There are basically 2 reasons people contact job recruiters, you are either responding directly to a role they are responsible for or you are starting out in the job search proecss and hope they can help you find a new job.
Either way, you need the recruiters help and they receive hundreds of calls, email etc every day from people in the job search process so why will they respond to yours? Because your meet all of their needs.
How To Contact A Recruiter During The Job Search Process:
1. Research The Company/Role
Nothing annoys recruiters more than candidates who are not really interested in the role they are trying to fill and are therefore wasting the recruiters time. The best way to overcome this is to thoroughly research the company and the role you are applying for and make it obvious to the recruiter.
- Research the company, role and industry thoroughly before you even think about making contact with the recruiter. See our post on how to thoroughly research a company for a checklist of things to do.
- Adjust your resume to suit the role you are applying for. A ‘one size fits all’ resume will not cut it. Use industry keywords, address the job specifications, highlight relevant skills and experience. See our post on how to chose relevant keywords for your resume.
- See Also:
- Look for any common connections you may have with the recruiter. Search LinkedIn, social media, industry groups etc…
If you are not applying for a specific role, and are just reaching out to recruiters generally as part of your job search process then make sure you are very specific about what you want.
Vague statements like ‘I am looking for a role in Marketing’ are really annoying. Be clear and concise about what you are looking for or your resume will end up in the bin.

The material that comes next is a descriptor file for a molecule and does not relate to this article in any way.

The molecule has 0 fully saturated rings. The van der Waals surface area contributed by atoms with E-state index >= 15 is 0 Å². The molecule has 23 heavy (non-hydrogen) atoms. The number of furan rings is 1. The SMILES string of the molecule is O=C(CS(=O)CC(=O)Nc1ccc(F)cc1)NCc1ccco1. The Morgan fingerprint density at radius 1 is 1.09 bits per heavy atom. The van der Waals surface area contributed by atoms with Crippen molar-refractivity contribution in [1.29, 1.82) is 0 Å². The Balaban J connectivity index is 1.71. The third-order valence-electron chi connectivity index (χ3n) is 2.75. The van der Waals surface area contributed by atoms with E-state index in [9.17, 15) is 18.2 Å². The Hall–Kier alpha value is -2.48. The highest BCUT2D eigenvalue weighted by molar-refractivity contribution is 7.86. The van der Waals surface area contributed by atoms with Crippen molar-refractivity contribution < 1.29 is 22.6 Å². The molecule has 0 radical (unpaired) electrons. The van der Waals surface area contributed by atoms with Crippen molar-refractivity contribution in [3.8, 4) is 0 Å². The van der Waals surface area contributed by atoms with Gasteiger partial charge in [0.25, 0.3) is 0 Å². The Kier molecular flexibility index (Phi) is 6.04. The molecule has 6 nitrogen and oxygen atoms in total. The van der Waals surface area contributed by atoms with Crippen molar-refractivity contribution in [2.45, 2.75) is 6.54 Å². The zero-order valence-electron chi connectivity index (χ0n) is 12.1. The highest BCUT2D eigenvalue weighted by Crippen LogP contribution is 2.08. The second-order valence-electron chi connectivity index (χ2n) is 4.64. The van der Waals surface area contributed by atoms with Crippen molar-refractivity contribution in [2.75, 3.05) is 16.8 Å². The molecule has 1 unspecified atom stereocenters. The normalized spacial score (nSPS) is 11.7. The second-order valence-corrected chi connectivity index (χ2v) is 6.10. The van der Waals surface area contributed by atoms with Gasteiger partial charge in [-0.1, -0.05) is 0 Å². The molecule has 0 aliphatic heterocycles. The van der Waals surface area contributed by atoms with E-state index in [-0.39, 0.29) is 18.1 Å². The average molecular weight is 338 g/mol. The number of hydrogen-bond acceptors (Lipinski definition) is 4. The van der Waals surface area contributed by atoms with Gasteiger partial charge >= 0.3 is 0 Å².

2. Develop a Clear Pitch
The best way to make initial contact with a recruiter is to send them an email or reach out to them on LinkedIn. Both of these options allow the recruiter to get back to you in their own time and are not as intrusive as a phone call.
As stated above, your written communication style is critical when contacting any recruiter during the job search process. Consider the following:
- No vague subject lines in the email header. Subject lines like ‘Job Application’ mean nothing and the recruiter will ignore them. Use specific terminology that highlights your experience like ‘6 Years of Digital Media Strategy Experience, Currently With XYZ’ . This is much more likely to get the recruiters attention.
- Do not write Dear Sir/Madam if you can avoid it. Use the recruiters name.
- Use clear, concise copy in the email that specifies what you want and what your experience level is or they won’t bother to open the resume you have attached.
- Do not attach a separate cover letter, they won’t bother to open it. Make the email copy your cover letter. The format of the copy should be as follows:
- I found you on ……
- I am applying for …..
- I have ……experience
- I can be contacted on ….
3. Attach the Relevant Information
Once you have completed your email copy and you have checked off all the points above, make sure you add a copy of your resume or point the recruiter to your online resume or personal landing page.
- The Best Digital Tools For A Stand Out Resume
- How to Check Your Resume is Mobile Friendly
- How to Get Your Resume Selected by Resume Screening Software
- The Best Digital Tools For A Great Portfolio & Personal Landing Page
4. Quick Tips When Contacting Recruiters During The Job Search Process
- Be very clear about what you want, no vague statements
- Don’t lie to the recruiter, they will figure it out
- Don’t be too arrogant, they ignore annoying people
- If they knock you back for a role, don’t take it personally. They can still put you forward for other roles.
- Always be professional, they are not your new best friend.
Recruiters are a huge help to anyone during the job search process so make sure you take the time to effectively reach out to relevant recruiters. Once you have made contact, make sure you also take note of the key things you should never tell a recruiter so you don’t ruin your chances of being put forward for key roles.